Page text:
You can’t be everything to everyone.
“After the release of Facebook Camera, I’m even more convinced that Instagram could be Facebook’s YouTube — in other words, an acquisition that becomes monumentally important to its future, and helps it solve a problem it couldn’t solve on its own (like Google Video before Google bought YouTube.) Facebook Camera isn’t a bad application — it just isn’t good enough to compete with Instagram…” -Mashable, Facebook Camera App: This Is Why Instagram Was Worth $1 Billion
People like Instagram because it is pure and focused. It is about communicating through visuals, shared interests, and seeing life through others’ eyes, especially strangers’ eyes. IG founded on photography of everyday objects with less focus on people. Facebook photos tend toward social life, usually posted with at least a subconscious intent of seeking attention or sharing one’s life: events, friends, parties, family, etc. Instagram allows anyone to make art out of food and buildings and flowers and hubcaps. No one wants to see that content clogging up their depressing Facebook stalking feed or wasting woo girl space (and there’s nothing wrong with that).
Instead of releasing Facebook Camera for iOS, Facebook should have already been working on fixing their horrible mobile experience (which they plan to post-IPO). Focusing on photos is practically a non-sequitur considering their fundamental mobile shortcomings.
Facebook should not try and own the iPhoneography culture that IG launched. Multi-photo uploads are nice but they should add this functionality to the gimcrack Facebook app instead of launching a separate photo app. This is cart before the horse. While Facebook Camera is useful for browsing friends’ photos, Instagram it is not.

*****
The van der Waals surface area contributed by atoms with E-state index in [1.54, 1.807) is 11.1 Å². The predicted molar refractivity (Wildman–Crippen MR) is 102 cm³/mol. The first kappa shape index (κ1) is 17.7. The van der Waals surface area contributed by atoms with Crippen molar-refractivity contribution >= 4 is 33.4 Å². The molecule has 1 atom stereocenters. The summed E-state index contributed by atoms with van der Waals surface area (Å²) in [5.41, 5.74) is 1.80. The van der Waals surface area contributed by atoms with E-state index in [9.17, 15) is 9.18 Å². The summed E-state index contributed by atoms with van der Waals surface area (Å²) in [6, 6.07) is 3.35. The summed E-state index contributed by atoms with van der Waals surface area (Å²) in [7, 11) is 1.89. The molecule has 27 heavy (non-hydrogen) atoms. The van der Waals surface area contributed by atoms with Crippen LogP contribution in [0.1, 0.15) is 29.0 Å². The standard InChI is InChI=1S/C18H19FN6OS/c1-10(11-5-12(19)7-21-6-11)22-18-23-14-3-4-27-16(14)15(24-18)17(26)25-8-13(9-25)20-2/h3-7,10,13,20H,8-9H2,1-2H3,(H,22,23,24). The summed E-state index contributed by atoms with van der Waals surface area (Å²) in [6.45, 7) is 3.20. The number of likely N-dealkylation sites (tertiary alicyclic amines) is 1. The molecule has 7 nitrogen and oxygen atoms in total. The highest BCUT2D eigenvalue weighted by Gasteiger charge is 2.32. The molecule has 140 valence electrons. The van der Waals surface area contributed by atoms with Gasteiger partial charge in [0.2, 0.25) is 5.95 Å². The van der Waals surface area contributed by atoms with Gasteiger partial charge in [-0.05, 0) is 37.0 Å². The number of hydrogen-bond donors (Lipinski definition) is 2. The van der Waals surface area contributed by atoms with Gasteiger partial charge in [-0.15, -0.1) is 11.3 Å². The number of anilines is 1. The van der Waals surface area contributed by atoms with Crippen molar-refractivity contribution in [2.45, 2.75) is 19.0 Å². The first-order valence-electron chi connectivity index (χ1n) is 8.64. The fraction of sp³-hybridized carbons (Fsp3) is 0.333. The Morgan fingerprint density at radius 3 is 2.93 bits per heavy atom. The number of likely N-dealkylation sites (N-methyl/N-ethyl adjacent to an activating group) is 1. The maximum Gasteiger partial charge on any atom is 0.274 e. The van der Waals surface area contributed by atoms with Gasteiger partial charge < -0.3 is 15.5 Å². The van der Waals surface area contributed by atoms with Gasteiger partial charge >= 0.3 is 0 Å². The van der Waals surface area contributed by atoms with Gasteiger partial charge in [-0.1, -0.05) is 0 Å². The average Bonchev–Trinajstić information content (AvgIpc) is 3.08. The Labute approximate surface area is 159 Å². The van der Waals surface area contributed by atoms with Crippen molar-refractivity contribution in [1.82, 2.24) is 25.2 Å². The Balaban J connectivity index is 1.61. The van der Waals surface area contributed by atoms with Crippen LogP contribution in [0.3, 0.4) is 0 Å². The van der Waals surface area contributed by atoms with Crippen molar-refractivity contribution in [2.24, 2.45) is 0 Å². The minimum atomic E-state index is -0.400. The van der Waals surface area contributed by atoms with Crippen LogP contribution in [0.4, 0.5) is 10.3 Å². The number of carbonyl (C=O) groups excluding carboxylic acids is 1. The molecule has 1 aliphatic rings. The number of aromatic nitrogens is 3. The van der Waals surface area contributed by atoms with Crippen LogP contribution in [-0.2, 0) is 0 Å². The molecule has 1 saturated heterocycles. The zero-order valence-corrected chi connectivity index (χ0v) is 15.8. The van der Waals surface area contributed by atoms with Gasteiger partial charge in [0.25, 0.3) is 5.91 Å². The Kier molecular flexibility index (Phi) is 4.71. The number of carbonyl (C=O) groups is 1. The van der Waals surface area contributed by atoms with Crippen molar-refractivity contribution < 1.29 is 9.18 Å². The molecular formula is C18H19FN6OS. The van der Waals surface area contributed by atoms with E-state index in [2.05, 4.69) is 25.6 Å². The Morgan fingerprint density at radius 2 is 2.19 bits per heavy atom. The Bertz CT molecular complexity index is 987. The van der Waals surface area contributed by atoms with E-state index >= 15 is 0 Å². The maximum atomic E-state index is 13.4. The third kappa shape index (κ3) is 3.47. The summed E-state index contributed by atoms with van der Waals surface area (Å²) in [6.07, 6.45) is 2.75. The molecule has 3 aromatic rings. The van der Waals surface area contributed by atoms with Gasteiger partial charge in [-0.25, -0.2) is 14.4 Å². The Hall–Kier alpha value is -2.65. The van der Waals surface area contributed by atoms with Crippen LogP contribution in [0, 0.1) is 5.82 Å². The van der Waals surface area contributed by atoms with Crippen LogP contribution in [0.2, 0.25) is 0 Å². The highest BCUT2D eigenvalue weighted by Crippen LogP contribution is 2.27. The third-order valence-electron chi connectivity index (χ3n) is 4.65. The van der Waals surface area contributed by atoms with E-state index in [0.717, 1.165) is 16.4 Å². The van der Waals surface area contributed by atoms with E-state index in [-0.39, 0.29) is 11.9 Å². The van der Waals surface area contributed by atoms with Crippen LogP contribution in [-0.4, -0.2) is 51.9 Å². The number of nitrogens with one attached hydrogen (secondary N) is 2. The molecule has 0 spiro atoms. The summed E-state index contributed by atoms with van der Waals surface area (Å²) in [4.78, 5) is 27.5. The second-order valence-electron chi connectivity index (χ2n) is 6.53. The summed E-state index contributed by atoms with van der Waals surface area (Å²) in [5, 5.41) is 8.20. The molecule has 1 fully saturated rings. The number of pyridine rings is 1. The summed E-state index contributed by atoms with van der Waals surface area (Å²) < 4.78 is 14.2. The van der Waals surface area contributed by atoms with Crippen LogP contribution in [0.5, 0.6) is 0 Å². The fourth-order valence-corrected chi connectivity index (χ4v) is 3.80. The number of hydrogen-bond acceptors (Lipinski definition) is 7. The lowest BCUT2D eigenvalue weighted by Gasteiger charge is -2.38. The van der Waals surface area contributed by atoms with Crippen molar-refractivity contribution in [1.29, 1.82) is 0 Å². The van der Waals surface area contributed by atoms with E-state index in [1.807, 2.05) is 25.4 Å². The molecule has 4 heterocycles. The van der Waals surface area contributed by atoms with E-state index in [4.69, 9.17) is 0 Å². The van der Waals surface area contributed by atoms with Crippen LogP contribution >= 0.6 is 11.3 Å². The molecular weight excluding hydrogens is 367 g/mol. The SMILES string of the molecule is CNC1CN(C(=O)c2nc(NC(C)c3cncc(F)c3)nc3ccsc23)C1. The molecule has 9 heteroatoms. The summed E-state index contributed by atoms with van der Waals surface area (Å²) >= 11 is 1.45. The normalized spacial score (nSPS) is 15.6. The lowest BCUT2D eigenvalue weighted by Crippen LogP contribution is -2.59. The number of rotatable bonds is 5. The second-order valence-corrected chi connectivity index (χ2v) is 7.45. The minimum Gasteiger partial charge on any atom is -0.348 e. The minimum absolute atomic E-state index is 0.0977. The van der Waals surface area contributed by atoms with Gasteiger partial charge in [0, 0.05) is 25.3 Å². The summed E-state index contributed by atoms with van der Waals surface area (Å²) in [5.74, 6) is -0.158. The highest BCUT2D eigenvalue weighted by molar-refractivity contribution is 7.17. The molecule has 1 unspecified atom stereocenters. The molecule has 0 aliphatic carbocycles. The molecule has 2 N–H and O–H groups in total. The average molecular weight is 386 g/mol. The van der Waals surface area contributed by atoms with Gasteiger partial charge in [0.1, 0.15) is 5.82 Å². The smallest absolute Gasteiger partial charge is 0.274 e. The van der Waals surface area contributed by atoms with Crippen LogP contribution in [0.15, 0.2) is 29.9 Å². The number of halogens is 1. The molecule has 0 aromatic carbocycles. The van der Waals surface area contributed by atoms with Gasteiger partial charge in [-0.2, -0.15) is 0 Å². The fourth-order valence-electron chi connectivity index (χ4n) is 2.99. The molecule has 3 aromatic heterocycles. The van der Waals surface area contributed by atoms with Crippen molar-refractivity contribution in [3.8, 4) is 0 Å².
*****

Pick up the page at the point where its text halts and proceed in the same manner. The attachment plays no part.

Note: I have no problem with people not being artistic or pretentious on Instagram. But there’s a reason there are no #FBers, MeetUp groups, and Instawalks for Facebook.
P.S. A note about the power of words: Huffington Post published Facebook Camera: Company Launches iPhone Camera App on 5/24/12. They initially omitted a critical word, “acquistion,” from this sentence: “Facebook has said it expects the Instagram acquisition to close sometime this year.” Truth: Facebook has not announced that it will close Instagram. (Though I do see Facebook killing IG.) Thanks to Chad Thiele for posting about an issue much larger than my righteous indignation about photo sharing apps: carelessness in reporting that leads to misinterpretation of the truth.